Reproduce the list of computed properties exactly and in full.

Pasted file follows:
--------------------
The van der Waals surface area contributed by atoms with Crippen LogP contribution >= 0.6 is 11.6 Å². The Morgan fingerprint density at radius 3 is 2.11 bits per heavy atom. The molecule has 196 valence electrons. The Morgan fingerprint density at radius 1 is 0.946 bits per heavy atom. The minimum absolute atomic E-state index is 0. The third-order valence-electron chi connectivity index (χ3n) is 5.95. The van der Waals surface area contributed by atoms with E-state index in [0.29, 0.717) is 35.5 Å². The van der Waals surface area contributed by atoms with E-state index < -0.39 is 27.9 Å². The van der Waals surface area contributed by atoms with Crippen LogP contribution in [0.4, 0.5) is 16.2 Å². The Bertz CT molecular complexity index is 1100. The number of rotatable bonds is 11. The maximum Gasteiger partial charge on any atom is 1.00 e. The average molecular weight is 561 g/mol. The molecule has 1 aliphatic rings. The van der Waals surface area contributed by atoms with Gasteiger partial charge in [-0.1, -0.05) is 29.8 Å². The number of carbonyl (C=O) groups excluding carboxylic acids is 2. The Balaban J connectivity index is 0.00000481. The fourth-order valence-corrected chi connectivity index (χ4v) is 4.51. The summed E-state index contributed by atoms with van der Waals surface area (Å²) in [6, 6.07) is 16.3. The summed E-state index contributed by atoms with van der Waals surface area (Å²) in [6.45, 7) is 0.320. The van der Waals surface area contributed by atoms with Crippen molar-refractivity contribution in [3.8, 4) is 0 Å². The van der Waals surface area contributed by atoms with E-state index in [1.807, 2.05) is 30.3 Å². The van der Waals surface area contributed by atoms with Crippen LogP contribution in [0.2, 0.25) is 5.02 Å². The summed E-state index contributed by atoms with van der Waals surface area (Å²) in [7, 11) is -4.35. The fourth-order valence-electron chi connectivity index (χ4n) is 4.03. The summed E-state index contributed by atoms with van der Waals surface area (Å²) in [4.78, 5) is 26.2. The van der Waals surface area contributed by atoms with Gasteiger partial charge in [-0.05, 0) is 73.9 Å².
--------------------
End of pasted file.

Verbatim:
The van der Waals surface area contributed by atoms with Crippen LogP contribution >= 0.6 is 11.6 Å². The Morgan fingerprint density at radius 3 is 2.11 bits per heavy atom. The molecule has 196 valence electrons. The Morgan fingerprint density at radius 1 is 0.946 bits per heavy atom. The minimum absolute atomic E-state index is 0. The third-order valence-electron chi connectivity index (χ3n) is 5.95. The van der Waals surface area contributed by atoms with E-state index in [0.29, 0.717) is 35.5 Å². The van der Waals surface area contributed by atoms with E-state index < -0.39 is 27.9 Å². The van der Waals surface area contributed by atoms with Crippen LogP contribution in [0.4, 0.5) is 16.2 Å². The Bertz CT molecular complexity index is 1100. The number of rotatable bonds is 11. The maximum Gasteiger partial charge on any atom is 1.00 e. The average molecular weight is 561 g/mol. The molecule has 1 aliphatic rings. The van der Waals surface area contributed by atoms with Gasteiger partial charge in [-0.1, -0.05) is 29.8 Å². The number of carbonyl (C=O) groups excluding carboxylic acids is 2. The Balaban J connectivity index is 0.00000481. The fourth-order valence-corrected chi connectivity index (χ4v) is 4.51. The summed E-state index contributed by atoms with van der Waals surface area (Å²) in [6, 6.07) is 16.3. The summed E-state index contributed by atoms with van der Waals surface area (Å²) in [6.45, 7) is 0.320. The van der Waals surface area contributed by atoms with Crippen molar-refractivity contribution in [3.8, 4) is 0 Å². The van der Waals surface area contributed by atoms with E-state index in [1.807, 2.05) is 30.3 Å². The van der Waals surface area contributed by atoms with Crippen LogP contribution in [0.2, 0.25) is 5.02 Å². The summed E-state index contributed by atoms with van der Waals surface area (Å²) in [7, 11) is -4.35. The fourth-order valence-electron chi connectivity index (χ4n) is 4.03. The summed E-state index contributed by atoms with van der Waals surface area (Å²) in [4.78, 5) is 26.2. The van der Waals surface area contributed by atoms with Gasteiger partial charge in [-0.05, 0) is 73.9 Å².